Hey, I'm a self-starter. I want to be a writer? I write. I want to be an actor? I act. I want to be a filmmaker? I make a movie. I want to be a television horror host? I become a television horror host (Hall of Fame, baby!). I want to be a playwright? I write a play. I want to see my play produced? I produce the damn thing myself. I want to be half of a beloved musical duo? I make myself half of a beloved musical duo. I want to be the local mixology authority? I'm the local mixology authority. I want to be a... oh, wait till you see what happens next (some of you have already been dropped a private hint).
Ah, but the movie year in review is a tradition I will never drop. And I'm tempted to do this year in reverse format (as there were scarcely any true turkeys in my 2017 experience and so, SO much good stuff)... but I'm going to do it my traditional way all the same.
Because I'm me. That's Remo D.
We might be breaking records with all the good stuff in the horror year of 2017. And I don't even want to pick a winner, that's how good the good stuff is.
SPLIT confirmed the M. Night Shyamalan resurgence with a phenomenal multi-personality turn by James McEvoy that's going to go completely unforgotten come Oscar time. A riveting film that ends with a promise of even more fulfillment to come.
Okay, I know I was supposed to hate RINGS for being a late-in-the-autumn franchise revival that sat on the shelf for over a year. But it had enough original ideas to escape the rehash curse, it got to the point without wasting twenty minutes on detours involving horses, and it entertained far more successfully than either the American RING 2 or the misbegotten Japanese mashup SADAKO VS. KAYAKO. If it holds my interest and doesn't make me groan out loud, it's a good movie, so there.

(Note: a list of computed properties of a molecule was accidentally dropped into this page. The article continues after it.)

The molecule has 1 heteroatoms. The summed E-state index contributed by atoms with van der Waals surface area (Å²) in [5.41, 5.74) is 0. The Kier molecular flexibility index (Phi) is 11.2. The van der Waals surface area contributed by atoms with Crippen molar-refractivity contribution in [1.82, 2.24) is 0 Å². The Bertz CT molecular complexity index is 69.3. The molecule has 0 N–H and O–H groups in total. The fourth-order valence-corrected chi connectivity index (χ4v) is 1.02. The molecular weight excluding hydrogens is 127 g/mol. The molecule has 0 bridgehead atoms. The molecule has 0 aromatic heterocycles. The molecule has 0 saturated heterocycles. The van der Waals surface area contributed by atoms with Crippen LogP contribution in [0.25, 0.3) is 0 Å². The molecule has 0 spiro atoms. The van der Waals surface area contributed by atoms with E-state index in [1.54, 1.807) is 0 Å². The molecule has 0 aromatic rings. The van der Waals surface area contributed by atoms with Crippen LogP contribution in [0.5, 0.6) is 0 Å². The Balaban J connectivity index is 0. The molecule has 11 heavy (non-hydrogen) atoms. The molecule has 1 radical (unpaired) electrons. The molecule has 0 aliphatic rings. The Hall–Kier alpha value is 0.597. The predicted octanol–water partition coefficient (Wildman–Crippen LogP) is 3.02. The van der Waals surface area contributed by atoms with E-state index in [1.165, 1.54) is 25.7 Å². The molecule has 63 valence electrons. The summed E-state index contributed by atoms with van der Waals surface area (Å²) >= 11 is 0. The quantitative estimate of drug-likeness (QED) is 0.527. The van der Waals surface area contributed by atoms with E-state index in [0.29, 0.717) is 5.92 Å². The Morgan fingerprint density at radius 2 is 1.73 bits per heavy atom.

A CURE FOR WELLNESS defied the popcorn crowd with an indulgent running time and a medical conspiracy that ultimately revealed itself to be a Hammer Films Grand Guignol on a scale that Hammer itself couldn't have aspired to back in the day.
GET OUT. Oh, my goodness. To brutally tackle contemporary racism with a bright and imaginative horror plot that actually had little or nothing to DO with race (but which required its participants to bend over backward to NOT seem racist all the same). Best Original Screenplay of 2017 in my book and beautifully executed by Jordan Peele.
Then the arthouse took over for a few weeks. RAW was the Chas. Balun "chunkblower challenge" of the year (a young veterinary student is forced to discover herself and forego her vegan identity) in a shocker that even came with its own barf bag.
On the opposite side of the coin? Chas. would never have sat still for PERSONAL SHOPPER, but this subtle ghost story boasted Kristen Stewart's best performance to date and some of the most intelligent insights into the relationship between genuine ghosts and psychic energy since THE HAUNTING itself.
THE VOID gave you "Fulci-esque" to a turn as it converted ASSAULT ON PRECINCT 13 with a hospital setting into a trip into Hell. That's three of the seven doors we've accounted for now, methinks.
And THE TRANSFIGURATION duly acknowledged MARTIN before it as it told the tale of a young urban vampire with no supernatural powers whatsoever. It also featured one of the year's very nastiest and most unexpected shocks...
...while DAVE MADE A MAZE might beg the question "Is this a horror film?" even though it offered monsters, inventive demises and indy thrills to spare.
You far more likely saw ANNABELLE: CREATION, which survived the sophomore jinx and supplied a frequently frightening prequel to the obligatory CONJURING sidestep that inspired it.